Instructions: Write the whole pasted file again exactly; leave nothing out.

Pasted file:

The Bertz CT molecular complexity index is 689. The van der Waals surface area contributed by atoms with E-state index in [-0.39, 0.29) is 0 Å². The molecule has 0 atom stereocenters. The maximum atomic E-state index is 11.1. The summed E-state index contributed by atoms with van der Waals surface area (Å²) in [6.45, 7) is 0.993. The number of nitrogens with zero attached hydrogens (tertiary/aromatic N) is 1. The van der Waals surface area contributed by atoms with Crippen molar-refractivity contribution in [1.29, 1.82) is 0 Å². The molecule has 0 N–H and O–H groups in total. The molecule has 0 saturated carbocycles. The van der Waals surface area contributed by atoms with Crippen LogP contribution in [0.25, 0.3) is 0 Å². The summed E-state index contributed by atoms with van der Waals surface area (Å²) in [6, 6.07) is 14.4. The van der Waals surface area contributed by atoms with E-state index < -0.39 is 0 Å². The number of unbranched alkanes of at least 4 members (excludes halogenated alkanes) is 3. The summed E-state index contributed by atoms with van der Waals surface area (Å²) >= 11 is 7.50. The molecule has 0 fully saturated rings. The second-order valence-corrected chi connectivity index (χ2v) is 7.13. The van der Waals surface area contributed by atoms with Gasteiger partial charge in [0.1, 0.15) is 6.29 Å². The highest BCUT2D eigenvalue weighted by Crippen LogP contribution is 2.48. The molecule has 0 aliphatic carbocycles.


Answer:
The Bertz CT molecular complexity index is 689. The van der Waals surface area contributed by atoms with E-state index in [-0.39, 0.29) is 0 Å². The molecule has 0 atom stereocenters. The maximum atomic E-state index is 11.1. The summed E-state index contributed by atoms with van der Waals surface area (Å²) in [6.45, 7) is 0.993. The number of nitrogens with zero attached hydrogens (tertiary/aromatic N) is 1. The van der Waals surface area contributed by atoms with Crippen molar-refractivity contribution in [1.29, 1.82) is 0 Å². The molecule has 0 N–H and O–H groups in total. The molecule has 0 saturated carbocycles. The van der Waals surface area contributed by atoms with Crippen LogP contribution in [0.25, 0.3) is 0 Å². The summed E-state index contributed by atoms with van der Waals surface area (Å²) in [6, 6.07) is 14.4. The van der Waals surface area contributed by atoms with E-state index < -0.39 is 0 Å². The number of unbranched alkanes of at least 4 members (excludes halogenated alkanes) is 3. The summed E-state index contributed by atoms with van der Waals surface area (Å²) >= 11 is 7.50. The molecule has 0 fully saturated rings. The second-order valence-corrected chi connectivity index (χ2v) is 7.13. The van der Waals surface area contributed by atoms with Gasteiger partial charge in [0.1, 0.15) is 6.29 Å². The highest BCUT2D eigenvalue weighted by Crippen LogP contribution is 2.48. The molecule has 0 aliphatic carbocycles.